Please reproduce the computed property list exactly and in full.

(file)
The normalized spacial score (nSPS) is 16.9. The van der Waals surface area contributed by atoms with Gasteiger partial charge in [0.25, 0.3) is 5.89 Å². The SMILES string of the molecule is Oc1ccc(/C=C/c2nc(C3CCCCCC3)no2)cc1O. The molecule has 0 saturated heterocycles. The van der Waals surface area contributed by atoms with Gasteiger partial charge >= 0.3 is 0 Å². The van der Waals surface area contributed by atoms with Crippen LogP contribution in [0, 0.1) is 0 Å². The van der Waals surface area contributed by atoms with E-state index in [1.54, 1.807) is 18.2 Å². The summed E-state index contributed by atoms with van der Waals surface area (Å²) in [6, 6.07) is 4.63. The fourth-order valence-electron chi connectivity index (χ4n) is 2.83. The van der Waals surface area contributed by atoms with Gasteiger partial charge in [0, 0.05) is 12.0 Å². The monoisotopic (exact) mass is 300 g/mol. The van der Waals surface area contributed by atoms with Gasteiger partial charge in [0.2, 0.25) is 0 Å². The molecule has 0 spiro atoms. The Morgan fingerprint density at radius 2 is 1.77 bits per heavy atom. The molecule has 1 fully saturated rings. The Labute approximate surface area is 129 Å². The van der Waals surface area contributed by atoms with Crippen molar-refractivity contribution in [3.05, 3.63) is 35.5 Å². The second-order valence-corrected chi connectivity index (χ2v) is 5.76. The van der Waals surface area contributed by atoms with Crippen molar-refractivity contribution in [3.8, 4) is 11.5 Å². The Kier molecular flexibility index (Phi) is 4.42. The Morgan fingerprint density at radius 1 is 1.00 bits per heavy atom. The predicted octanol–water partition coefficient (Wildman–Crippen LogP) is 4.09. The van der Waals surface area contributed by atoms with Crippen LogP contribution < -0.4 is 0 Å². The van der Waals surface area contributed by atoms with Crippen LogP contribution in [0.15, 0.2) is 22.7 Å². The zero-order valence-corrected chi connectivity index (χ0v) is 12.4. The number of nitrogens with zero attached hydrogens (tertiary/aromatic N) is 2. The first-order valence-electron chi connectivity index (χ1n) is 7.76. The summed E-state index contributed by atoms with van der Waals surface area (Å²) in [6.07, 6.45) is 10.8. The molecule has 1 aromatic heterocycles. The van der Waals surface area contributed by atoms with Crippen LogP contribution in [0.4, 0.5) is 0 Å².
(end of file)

The normalized spacial score (nSPS) is 16.9. The van der Waals surface area contributed by atoms with Gasteiger partial charge in [0.25, 0.3) is 5.89 Å². The SMILES string of the molecule is Oc1ccc(/C=C/c2nc(C3CCCCCC3)no2)cc1O. The molecule has 0 saturated heterocycles. The van der Waals surface area contributed by atoms with Gasteiger partial charge >= 0.3 is 0 Å². The van der Waals surface area contributed by atoms with Crippen LogP contribution in [0, 0.1) is 0 Å². The van der Waals surface area contributed by atoms with E-state index in [1.54, 1.807) is 18.2 Å². The summed E-state index contributed by atoms with van der Waals surface area (Å²) in [6, 6.07) is 4.63. The fourth-order valence-electron chi connectivity index (χ4n) is 2.83. The van der Waals surface area contributed by atoms with Gasteiger partial charge in [0, 0.05) is 12.0 Å². The monoisotopic (exact) mass is 300 g/mol. The van der Waals surface area contributed by atoms with Gasteiger partial charge in [0.2, 0.25) is 0 Å². The molecule has 0 spiro atoms. The Morgan fingerprint density at radius 2 is 1.77 bits per heavy atom. The molecule has 1 fully saturated rings. The Labute approximate surface area is 129 Å². The van der Waals surface area contributed by atoms with Crippen molar-refractivity contribution in [3.05, 3.63) is 35.5 Å². The second-order valence-corrected chi connectivity index (χ2v) is 5.76. The van der Waals surface area contributed by atoms with Crippen molar-refractivity contribution in [3.8, 4) is 11.5 Å². The Kier molecular flexibility index (Phi) is 4.42. The Morgan fingerprint density at radius 1 is 1.00 bits per heavy atom. The predicted octanol–water partition coefficient (Wildman–Crippen LogP) is 4.09. The van der Waals surface area contributed by atoms with Crippen LogP contribution < -0.4 is 0 Å². The van der Waals surface area contributed by atoms with Crippen LogP contribution in [0.15, 0.2) is 22.7 Å². The zero-order valence-corrected chi connectivity index (χ0v) is 12.4. The number of nitrogens with zero attached hydrogens (tertiary/aromatic N) is 2. The first-order valence-electron chi connectivity index (χ1n) is 7.76. The summed E-state index contributed by atoms with van der Waals surface area (Å²) in [6.07, 6.45) is 10.8. The molecule has 1 aromatic heterocycles. The van der Waals surface area contributed by atoms with Crippen LogP contribution in [0.4, 0.5) is 0 Å².